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Features / Pandemic helped local plant grower to flourish

Carol and James Titcomb of Da Barn. All photos: Sarah Cooper

OVER the last five years Da Barn has become one of Shetland’s premiere suppliers of local plants after opening in 2017.

One of Hillswick’s hidden gems, the company operates a number of polytunnels located from an exposed position but sheltered by a barn.

Husband and wife team James and Carol Titcomb set up the operation in 2017 with an original plan of selling a few plants, but it’s expanded into far more. They also grow a variety of seasonal fruits and vegetables such as strawberries, tomatoes, courgettes and onions.

When the pandemic struck early in 2020, James’ first thought was that he had to “put everything in the compost”. However, since they kept receiving parcels, he had the innovative idea of delivering plants for free around Shetland and, to support that service, set up their website.

He said: “I realised we were still getting Amazon deliveries and thought ‘hang on, we can do that as well’.

The original plan of selling a few plants developed into something much bigger.

“I basically ran around Shetland all of 2020, delivering plants in our own vehicles, and that showed us we could do a lot more. It also gave us the money to expand and add on two more polytunnels.”

Now they sell plants via the website, which are delivered via an electric van rented from Northmavine Community Development Company (NCDC). They also stock plants in various stores around Shetland, and sell via their website.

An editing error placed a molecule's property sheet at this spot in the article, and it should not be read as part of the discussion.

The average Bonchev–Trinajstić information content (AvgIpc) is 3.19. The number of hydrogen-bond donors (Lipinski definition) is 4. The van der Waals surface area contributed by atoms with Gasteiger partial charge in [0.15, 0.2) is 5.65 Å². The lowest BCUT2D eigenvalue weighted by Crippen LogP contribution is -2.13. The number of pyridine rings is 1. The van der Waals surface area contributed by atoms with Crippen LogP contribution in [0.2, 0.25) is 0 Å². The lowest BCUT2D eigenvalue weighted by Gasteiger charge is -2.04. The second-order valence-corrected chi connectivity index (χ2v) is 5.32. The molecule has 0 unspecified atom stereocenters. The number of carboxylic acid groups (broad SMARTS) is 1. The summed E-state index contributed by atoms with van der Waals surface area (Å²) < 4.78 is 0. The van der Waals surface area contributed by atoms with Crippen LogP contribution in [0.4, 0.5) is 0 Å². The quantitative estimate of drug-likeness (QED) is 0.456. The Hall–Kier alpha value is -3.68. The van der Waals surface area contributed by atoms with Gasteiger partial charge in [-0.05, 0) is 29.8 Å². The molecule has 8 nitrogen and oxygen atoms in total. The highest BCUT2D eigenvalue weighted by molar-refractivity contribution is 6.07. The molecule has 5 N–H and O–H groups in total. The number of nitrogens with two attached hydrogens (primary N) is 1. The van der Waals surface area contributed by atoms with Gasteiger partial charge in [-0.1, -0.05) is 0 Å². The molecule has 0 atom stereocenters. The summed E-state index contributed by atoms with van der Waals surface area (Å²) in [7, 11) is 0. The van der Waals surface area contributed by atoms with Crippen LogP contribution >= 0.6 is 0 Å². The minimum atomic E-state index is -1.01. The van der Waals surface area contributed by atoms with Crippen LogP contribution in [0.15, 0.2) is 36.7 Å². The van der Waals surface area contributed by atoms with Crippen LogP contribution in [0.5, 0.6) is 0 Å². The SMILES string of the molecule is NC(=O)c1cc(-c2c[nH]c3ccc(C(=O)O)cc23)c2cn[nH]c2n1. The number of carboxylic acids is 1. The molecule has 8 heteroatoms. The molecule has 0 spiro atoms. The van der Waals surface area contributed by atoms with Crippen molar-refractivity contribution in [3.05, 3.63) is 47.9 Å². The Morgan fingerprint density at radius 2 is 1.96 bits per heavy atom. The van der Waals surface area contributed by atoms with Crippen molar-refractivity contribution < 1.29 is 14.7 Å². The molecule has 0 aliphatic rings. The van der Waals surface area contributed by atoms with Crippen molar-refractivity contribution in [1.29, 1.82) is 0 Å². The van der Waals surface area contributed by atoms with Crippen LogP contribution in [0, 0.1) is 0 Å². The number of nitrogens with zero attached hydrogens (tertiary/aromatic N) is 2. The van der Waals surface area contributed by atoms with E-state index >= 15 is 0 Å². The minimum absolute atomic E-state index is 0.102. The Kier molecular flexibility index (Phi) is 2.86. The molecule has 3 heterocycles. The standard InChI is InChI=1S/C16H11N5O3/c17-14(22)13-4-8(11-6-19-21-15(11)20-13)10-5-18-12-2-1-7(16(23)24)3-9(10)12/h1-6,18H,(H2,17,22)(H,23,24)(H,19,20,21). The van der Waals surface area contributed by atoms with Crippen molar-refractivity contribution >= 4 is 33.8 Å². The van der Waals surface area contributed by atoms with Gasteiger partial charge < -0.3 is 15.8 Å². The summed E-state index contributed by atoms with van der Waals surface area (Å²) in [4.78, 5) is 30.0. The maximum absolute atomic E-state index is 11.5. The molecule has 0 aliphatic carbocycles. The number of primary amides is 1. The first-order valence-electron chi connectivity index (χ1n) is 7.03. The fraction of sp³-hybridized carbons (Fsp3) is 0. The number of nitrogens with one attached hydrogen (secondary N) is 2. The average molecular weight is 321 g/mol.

The entire set-up is an aquaponics-based system in which fish tanks provide vital nutrients for the plants. There are fish tanks set up with pumps that bring the water to the growing beds of plants.

Instead of using soil, lightweight clay balls that attract a certain bacterium surround the plants. The fish excrete ammonia, which interacts with the bacteria to create nitrates, providing the plants with the necessary nutrients.

Another polytunnel has an inventive irrigation sprinkler system set up using natural spring water from the land on the croft.

Carol said: “Historically, there was a pipe that came from the wells in the hill. All the natural nutrients in the hill feed the plants and we have used no chemical sprays in the last two years.”

That’s not the only way Da Barn tries to be sustainable. Customers can return pots and receive a small sum of 10p, 20p, or 30p back depending on the size, so these plastic pots can be reused.

James explained: “When you buy the plant, you pay a deposit of around 20p for the pot. We’ll be happy to take the plant pot back if it’s in good condition, and you’ll get the money back or a discount off your next plant.”

Da Barn has created three seasonal part-time jobs in the local community, in payroll and for support on the site. They’ve also carried out workshops with NCDC to support people in learning about propagation, and pest control, and teaching people about aquaponics.

Their future plans involve the development of a tree park with a shelter belt. They also hope to add another polytunnel, and branch out into having a year round employee.

Da Barn at Swarthoull, Hillswick is open for visitors from 10am to 5pm from April to September.